In addition to a jam-packed LTO schedule and some operational challenges to solve, Starbucks has made many more announcements over the past several months, as part of a reinvention plan to improve store-level experiences and traffic trends. The lengthy list includes rewards partnerships with Delta and Bank of America, a commitment to introducing more snacks and beverage platforms, and tech partnerships with Microsoft, Apple, and Amazon (while simultaneously shutting down its short-lived Odyssey metaverse program).

Recently, former Starbucks CEO (and Laxman Narasimhan’s predecessor) Howard Schultz made the observation that the company was biting off more than it could chew in a LinkedIn post, where he wrote about Starbucks’ poor quarter.

“There is a natural tendency to try to do too much too soon,” Schultz said. “Don’t try to do everything at once. Leaders must model both humility and confidence as they work to restore trust and increase performance across the organization.”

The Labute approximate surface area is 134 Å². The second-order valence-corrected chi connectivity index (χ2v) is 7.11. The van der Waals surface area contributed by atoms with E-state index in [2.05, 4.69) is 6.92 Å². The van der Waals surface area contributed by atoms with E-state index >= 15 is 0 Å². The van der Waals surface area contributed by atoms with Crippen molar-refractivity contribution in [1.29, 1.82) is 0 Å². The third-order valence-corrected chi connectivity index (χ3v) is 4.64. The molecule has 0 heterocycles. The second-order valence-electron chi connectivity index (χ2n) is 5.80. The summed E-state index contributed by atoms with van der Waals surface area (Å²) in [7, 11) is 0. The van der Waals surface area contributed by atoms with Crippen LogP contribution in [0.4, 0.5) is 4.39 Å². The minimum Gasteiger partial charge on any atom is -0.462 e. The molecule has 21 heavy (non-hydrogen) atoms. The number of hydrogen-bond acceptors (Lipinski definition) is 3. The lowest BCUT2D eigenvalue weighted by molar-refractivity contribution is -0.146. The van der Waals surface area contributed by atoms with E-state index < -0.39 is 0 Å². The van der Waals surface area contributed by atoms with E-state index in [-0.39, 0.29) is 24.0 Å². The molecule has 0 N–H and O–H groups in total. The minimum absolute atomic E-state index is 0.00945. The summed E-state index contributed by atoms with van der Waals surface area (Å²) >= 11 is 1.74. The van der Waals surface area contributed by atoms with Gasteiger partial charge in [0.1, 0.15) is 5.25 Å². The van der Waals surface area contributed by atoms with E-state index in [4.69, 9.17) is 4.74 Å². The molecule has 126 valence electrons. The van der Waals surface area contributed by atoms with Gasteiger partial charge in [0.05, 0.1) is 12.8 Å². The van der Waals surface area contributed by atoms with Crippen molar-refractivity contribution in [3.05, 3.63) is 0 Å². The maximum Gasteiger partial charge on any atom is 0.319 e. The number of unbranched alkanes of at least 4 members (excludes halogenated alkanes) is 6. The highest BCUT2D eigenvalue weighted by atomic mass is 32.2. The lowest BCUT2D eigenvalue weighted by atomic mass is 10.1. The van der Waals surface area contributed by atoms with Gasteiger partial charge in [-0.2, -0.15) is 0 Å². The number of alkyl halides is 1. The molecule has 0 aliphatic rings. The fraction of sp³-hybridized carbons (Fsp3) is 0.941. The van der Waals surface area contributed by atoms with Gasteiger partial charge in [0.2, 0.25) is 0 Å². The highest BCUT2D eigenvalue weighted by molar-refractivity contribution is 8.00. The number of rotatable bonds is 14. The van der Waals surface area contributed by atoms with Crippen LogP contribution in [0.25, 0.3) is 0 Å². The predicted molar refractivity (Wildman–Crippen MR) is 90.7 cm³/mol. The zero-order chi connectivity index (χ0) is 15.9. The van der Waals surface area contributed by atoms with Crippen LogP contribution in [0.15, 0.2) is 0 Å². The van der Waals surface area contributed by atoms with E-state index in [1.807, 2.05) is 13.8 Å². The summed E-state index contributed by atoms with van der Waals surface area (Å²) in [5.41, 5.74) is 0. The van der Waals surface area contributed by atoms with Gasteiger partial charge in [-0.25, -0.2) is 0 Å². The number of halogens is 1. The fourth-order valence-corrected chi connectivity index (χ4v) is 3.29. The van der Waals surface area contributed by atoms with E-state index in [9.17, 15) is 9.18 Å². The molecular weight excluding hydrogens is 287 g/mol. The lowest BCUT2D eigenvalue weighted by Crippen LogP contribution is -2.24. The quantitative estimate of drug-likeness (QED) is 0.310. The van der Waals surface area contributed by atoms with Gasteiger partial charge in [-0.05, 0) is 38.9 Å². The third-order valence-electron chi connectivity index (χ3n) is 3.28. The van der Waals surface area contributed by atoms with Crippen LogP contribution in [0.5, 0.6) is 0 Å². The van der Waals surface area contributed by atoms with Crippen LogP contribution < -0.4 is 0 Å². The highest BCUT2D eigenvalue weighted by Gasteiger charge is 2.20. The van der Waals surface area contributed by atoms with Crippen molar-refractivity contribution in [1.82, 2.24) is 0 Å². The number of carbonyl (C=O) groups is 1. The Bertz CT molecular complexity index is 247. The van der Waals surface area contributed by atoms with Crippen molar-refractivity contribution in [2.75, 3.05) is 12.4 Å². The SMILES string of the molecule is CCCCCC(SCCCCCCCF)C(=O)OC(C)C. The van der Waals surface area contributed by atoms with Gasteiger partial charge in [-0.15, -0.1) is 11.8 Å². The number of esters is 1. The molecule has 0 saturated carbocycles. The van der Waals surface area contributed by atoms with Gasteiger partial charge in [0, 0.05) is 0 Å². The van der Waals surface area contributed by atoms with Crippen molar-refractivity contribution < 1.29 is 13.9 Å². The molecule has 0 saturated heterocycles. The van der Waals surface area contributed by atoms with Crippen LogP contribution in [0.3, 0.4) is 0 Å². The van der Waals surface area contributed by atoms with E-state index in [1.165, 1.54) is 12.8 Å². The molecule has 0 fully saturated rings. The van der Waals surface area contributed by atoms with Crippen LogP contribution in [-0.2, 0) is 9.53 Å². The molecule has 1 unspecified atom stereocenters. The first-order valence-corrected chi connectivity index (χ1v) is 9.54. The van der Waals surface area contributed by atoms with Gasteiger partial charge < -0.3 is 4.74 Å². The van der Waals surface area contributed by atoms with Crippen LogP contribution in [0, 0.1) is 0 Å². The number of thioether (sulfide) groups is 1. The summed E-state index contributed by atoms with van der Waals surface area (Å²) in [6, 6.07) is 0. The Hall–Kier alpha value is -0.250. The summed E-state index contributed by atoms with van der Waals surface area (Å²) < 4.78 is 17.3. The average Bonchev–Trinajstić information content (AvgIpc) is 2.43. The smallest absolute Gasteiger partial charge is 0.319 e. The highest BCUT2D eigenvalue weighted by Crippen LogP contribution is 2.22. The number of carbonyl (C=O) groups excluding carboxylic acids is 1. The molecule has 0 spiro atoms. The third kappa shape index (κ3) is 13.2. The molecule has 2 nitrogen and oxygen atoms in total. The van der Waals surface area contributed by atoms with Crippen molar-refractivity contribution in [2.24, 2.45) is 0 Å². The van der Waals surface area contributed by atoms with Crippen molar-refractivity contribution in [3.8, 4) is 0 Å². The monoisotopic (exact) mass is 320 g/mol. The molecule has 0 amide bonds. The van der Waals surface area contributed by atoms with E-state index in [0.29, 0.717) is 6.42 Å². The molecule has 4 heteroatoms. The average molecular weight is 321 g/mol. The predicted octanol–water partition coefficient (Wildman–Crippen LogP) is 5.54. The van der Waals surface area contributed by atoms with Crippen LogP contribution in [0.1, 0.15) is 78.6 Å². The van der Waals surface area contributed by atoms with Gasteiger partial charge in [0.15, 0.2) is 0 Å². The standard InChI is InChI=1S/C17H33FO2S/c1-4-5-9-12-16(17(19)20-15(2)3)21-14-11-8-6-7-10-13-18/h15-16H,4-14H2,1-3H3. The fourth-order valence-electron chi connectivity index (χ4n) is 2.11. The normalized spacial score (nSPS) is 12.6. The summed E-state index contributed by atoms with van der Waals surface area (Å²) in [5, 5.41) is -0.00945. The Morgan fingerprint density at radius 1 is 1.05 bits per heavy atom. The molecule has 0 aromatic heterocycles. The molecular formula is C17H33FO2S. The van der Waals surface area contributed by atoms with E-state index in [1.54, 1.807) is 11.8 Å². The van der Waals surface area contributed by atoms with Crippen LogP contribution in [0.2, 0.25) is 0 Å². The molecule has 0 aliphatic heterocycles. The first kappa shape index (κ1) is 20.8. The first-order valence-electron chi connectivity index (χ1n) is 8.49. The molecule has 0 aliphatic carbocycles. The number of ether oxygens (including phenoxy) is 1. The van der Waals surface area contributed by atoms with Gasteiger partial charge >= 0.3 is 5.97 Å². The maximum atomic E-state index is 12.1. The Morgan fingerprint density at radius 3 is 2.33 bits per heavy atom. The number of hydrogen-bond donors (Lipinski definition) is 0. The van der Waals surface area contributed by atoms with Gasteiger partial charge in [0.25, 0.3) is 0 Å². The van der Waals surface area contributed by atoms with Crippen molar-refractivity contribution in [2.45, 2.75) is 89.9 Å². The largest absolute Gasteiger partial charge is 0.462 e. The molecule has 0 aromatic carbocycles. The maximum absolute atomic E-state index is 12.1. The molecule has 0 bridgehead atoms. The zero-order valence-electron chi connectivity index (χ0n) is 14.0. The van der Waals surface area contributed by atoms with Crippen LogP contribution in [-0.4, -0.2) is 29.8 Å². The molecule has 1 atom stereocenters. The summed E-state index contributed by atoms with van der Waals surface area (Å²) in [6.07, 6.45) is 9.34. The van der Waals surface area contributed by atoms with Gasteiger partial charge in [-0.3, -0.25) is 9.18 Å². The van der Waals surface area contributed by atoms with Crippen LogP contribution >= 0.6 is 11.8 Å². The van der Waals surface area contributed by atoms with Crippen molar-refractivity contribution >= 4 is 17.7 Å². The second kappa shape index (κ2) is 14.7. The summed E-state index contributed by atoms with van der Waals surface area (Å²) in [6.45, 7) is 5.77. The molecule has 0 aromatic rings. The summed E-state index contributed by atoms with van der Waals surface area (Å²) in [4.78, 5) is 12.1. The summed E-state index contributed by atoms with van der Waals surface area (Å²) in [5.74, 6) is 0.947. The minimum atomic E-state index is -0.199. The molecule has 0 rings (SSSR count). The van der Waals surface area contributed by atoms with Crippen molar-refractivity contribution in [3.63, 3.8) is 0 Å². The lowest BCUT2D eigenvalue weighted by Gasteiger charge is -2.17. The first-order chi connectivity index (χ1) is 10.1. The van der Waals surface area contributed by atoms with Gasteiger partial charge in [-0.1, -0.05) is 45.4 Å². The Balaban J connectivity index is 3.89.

He suggested instead that Starbucks leadership gets back to the basics of “a maniacal focus on the customer experience,” which should start with a reinvention of the mobile order and pay platform.

To Starbucks’ credit, it’s easier to start a mobile payment platform from scratch like Dutch Bros is doing than to reinvent a decade-old system. It’s also somewhat easier to be in the position of the Dutch Bros brand, which not only benefits from “cool, new kid on the block” energy, but has a long runway of growth ahead. However, even at a fraction of Starbucks’ size, Dutch Bros’ strategy of well-researched, measured decisions that carefully consider customer wants and employee needs, is something to learn from.  

As Dutch Bros slowly makes its way to its long-term goal of 4,000 stores nationally — though it’s less than one-quarter of the way there — the brand becomes more of a competitive threat to the biggest coffee chains out there. Dutch Bros’ momentum is not something Starbucks can afford to ignore.

Contact Joanna at [email protected]m